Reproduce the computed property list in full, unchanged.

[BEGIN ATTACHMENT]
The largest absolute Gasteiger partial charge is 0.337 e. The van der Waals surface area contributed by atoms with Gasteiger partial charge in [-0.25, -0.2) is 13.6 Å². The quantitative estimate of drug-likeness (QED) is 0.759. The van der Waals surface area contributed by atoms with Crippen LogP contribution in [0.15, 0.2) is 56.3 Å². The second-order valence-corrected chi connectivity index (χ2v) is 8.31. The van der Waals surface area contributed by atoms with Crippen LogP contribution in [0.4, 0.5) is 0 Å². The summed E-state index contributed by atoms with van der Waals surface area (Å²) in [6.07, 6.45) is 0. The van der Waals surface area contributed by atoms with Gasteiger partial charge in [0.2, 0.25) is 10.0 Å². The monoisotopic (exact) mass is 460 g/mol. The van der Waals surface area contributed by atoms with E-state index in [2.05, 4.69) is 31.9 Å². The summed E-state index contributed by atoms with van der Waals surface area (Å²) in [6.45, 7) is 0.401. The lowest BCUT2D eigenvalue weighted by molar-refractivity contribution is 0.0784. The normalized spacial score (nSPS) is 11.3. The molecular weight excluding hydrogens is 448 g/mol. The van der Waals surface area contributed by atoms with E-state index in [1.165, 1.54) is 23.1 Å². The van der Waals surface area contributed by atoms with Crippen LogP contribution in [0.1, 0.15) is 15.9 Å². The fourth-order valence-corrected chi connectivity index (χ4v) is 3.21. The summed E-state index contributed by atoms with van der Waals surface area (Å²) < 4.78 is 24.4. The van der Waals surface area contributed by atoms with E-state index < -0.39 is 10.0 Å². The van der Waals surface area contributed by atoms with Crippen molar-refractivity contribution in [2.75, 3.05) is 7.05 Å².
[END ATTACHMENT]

The largest absolute Gasteiger partial charge is 0.337 e. The van der Waals surface area contributed by atoms with Gasteiger partial charge in [-0.25, -0.2) is 13.6 Å². The quantitative estimate of drug-likeness (QED) is 0.759. The van der Waals surface area contributed by atoms with Crippen LogP contribution in [0.15, 0.2) is 56.3 Å². The second-order valence-corrected chi connectivity index (χ2v) is 8.31. The van der Waals surface area contributed by atoms with Crippen LogP contribution in [0.4, 0.5) is 0 Å². The summed E-state index contributed by atoms with van der Waals surface area (Å²) in [6.07, 6.45) is 0. The van der Waals surface area contributed by atoms with Gasteiger partial charge in [0.2, 0.25) is 10.0 Å². The monoisotopic (exact) mass is 460 g/mol. The van der Waals surface area contributed by atoms with E-state index in [2.05, 4.69) is 31.9 Å². The summed E-state index contributed by atoms with van der Waals surface area (Å²) in [6.45, 7) is 0.401. The lowest BCUT2D eigenvalue weighted by molar-refractivity contribution is 0.0784. The normalized spacial score (nSPS) is 11.3. The molecular weight excluding hydrogens is 448 g/mol. The van der Waals surface area contributed by atoms with E-state index in [1.165, 1.54) is 23.1 Å². The van der Waals surface area contributed by atoms with Crippen LogP contribution in [0.1, 0.15) is 15.9 Å². The fourth-order valence-corrected chi connectivity index (χ4v) is 3.21. The summed E-state index contributed by atoms with van der Waals surface area (Å²) < 4.78 is 24.4. The van der Waals surface area contributed by atoms with E-state index < -0.39 is 10.0 Å². The van der Waals surface area contributed by atoms with Crippen molar-refractivity contribution in [2.75, 3.05) is 7.05 Å².